Reporting on feedback, fixing virtual care

April 13, 2021

Dr. Paul Boucher, AMA President

Dear Members:

I have appreciated all the emails and conversations since my April 1 President’s Letter. Many of you have shared your thoughts and hopes for the future. Your feedback demonstrates the strong engagement of members in the voting process and a thorough understanding of what was at stake.

Some of the key issues were (i) lack of a binding mechanism to resolve disputes, particularly regarding compensation; (ii) uncertainty about compensation and the withhold mechanism under the budget management model; and (iii) uncertainty around the year ahead: the COVID care deficit, implementation of PRAC ID restrictions, Bill 30 type initiatives for new kinds of contracting and the future of virtual care. There was also doubt that the proposed agreement would make a positive difference for physicians in their practices caring for patients or for the profession, as a whole, in dealing with government going forward. The feedback from members during the ratification process provided rich perspective on these issues and others. We are compiling a report drawing on all the interactions we had with members during the ratification vote, from town halls and chats to correspondence and discussion board postings. I will share this report with the membership when it is completed, and it will be a high-value resource for the Board as we plan what’s next for the AMA.
We would like to further engage with members. During the ratification process we heard about many of the challenges with the tentative agreement, but we need a better understanding of what members require within an acceptable future agreement. The Board meets Thursday and Friday this week and physician leaders from the Joint Task Force, Specialty Care Alliance, Academic Medicine Health Services Program, clinical alternative relationship plan leadership, Sections of Family Medicine and Rural Medicine, and Zone Medical Staff Associations will join us for this discussion. I will keep you informed of what develops as we begin making plans to engage the profession and explore our options with government.
In the meantime, we have important matters to address with government. I met with the Minister last week to begin considering what actions can be taken as soon as possible. I am pleased that even in the absence of an agreement, there is a desire to collaborate and work together on issues that are important to patients, physicians and the health care system. We discussed urgent issues such as virtual care, the future of the physician support programs, the development of a needs-based physician supply plan and issues related to commercial contracting in the public system (Bill 30). I expressed my strong view that the lack of an agreement is a shared problem, and that all of our collaborative activities should be working toward that goal.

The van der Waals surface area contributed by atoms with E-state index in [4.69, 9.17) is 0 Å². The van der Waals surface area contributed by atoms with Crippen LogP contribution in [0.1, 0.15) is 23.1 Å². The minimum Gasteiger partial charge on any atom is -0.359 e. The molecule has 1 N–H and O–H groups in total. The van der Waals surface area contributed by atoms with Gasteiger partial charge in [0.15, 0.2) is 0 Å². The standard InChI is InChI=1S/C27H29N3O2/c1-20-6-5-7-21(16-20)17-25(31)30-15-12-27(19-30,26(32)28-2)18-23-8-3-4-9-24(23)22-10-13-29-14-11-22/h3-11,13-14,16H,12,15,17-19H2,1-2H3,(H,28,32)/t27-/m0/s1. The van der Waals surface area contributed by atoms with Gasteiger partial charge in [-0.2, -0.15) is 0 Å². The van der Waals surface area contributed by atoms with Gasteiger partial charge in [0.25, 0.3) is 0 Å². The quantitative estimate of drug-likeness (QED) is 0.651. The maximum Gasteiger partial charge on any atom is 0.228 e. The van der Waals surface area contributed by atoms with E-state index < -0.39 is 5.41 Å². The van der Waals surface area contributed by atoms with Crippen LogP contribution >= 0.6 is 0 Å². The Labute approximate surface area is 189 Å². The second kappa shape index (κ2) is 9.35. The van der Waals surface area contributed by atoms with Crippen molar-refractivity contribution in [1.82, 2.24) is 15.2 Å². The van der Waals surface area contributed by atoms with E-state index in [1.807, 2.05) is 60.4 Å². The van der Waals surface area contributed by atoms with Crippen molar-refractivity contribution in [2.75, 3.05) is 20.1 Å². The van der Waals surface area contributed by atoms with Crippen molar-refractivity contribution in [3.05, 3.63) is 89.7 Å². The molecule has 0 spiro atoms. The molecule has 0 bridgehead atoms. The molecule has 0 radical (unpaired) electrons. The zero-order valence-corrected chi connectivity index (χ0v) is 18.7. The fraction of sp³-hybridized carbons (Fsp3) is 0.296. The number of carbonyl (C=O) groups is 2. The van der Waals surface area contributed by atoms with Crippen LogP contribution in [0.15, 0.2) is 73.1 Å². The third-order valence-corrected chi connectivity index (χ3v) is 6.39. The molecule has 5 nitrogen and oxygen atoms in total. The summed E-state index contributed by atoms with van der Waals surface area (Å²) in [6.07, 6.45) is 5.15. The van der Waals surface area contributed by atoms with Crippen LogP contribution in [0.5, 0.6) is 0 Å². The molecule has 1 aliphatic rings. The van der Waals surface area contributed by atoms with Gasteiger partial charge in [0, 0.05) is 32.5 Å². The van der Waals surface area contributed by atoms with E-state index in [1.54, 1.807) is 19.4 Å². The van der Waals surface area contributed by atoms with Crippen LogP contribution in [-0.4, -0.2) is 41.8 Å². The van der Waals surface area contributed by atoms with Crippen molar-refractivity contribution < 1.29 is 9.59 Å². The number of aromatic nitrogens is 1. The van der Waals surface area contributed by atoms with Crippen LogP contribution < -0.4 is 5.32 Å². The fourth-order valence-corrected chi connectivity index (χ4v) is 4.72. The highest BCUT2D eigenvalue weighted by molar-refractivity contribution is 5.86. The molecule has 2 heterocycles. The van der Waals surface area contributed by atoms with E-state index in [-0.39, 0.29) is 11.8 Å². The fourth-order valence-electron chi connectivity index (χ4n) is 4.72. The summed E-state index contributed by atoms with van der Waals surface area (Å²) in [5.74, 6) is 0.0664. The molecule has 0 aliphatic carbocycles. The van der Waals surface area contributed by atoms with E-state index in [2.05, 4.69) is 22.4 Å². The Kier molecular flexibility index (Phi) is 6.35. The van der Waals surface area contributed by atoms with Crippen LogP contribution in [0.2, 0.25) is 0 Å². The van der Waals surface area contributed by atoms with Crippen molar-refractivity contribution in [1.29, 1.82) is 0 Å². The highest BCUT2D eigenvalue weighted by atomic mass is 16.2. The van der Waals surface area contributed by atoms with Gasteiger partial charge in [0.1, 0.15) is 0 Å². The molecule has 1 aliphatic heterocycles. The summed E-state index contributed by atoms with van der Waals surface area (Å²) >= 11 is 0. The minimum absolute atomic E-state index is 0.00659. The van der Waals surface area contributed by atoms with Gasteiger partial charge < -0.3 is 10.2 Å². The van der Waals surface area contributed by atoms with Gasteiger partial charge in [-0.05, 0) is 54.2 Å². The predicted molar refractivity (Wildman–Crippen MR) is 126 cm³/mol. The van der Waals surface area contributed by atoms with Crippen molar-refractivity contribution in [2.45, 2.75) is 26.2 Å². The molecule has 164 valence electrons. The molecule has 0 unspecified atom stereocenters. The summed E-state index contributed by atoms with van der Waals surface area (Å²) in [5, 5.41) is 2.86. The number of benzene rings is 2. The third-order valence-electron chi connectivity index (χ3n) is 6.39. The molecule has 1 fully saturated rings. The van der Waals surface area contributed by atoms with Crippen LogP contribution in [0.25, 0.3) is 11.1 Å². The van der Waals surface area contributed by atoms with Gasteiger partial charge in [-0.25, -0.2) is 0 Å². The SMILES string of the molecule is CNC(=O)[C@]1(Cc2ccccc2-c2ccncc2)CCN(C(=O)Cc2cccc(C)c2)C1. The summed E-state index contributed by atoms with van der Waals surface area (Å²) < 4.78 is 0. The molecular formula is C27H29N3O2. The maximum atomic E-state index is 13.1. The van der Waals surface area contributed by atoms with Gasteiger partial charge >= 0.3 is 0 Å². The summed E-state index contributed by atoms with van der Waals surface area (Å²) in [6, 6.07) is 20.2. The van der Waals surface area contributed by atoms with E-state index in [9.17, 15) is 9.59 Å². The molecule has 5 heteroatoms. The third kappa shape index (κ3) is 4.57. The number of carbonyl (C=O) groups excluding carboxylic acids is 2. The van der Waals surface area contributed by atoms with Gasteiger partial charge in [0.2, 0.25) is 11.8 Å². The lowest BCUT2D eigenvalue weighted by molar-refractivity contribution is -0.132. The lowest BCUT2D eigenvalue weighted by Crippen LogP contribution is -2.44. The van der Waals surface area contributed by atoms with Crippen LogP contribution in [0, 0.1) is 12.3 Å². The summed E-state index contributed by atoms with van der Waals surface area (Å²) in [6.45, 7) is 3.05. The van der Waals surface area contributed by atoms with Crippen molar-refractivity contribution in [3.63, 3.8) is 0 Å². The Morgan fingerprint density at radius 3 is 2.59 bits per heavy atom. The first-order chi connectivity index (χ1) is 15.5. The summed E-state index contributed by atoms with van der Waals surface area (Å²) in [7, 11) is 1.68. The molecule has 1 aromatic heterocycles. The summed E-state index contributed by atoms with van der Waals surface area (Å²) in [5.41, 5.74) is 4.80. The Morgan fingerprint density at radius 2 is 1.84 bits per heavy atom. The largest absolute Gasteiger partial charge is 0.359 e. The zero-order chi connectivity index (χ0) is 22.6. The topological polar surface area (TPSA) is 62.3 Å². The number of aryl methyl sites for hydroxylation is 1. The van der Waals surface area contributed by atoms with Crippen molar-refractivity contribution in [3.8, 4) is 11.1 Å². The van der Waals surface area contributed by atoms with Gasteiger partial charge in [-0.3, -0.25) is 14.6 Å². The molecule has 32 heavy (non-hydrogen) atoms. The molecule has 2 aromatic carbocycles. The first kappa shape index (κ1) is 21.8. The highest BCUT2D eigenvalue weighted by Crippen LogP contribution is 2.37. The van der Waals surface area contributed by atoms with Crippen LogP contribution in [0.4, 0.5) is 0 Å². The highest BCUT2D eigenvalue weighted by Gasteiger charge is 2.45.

Virtual care: Two perspectives needed 
At this time, making virtual care a sustainable component of stable physician practices is a priority. There is also, however, the long-term question of what we want to achieve. Virtual care has the potential to enhance quality and access for patients, but it could also result in fragmentation of care if poorly executed. There is strong evidence that fragmentation results in lower quality patient care and more cost for the system. 
The AMA has continued to advocate for improvements to the existing virtual care codes. Appropriately aligning virtual with in-person fees will be a component of stabilizing practices that are struggling in the prolonged pandemic. We have presented government with a revised virtual care fee schedule and have identified priority items for implementation. We’ve also proposed a monitoring program (after implementation) for necessary oversight of the impact on patient care and utilization. 
For the long-term data from the AMA’s community shows that patients value the ease (and COVID safety) of virtual care. They value it far more when it is part of their ongoing relationship with their family physician in an integrated model. There are opportunities with virtual care to add value for patients, but to achieve its full potential, we need a common vision across the system. That means the parties must start immediately to coordinate and align the various strategies that they have developed. This includes physicians, Alberta Health, Alberta Health Services and commercial interests that are appearing on the scene. Our shared goals should be access, quality, innovation and value. Patients need a voice in this process, too.
I will write to you again in upcoming weeks about other priority areas that need a swift kick-start. As always, I look forward to your feedback.

Your comments are welcome in the following ways:

  • Communicate with me privately and directly by email if you would like a reply:  
  • Comment publicly on this President’s Letter on the AMA website (please be aware that comments are public, i.e., not members-only, even if you are logged in as a member). 


Paul E. Boucher, MD, FRCPC
President, Alberta Medical Association

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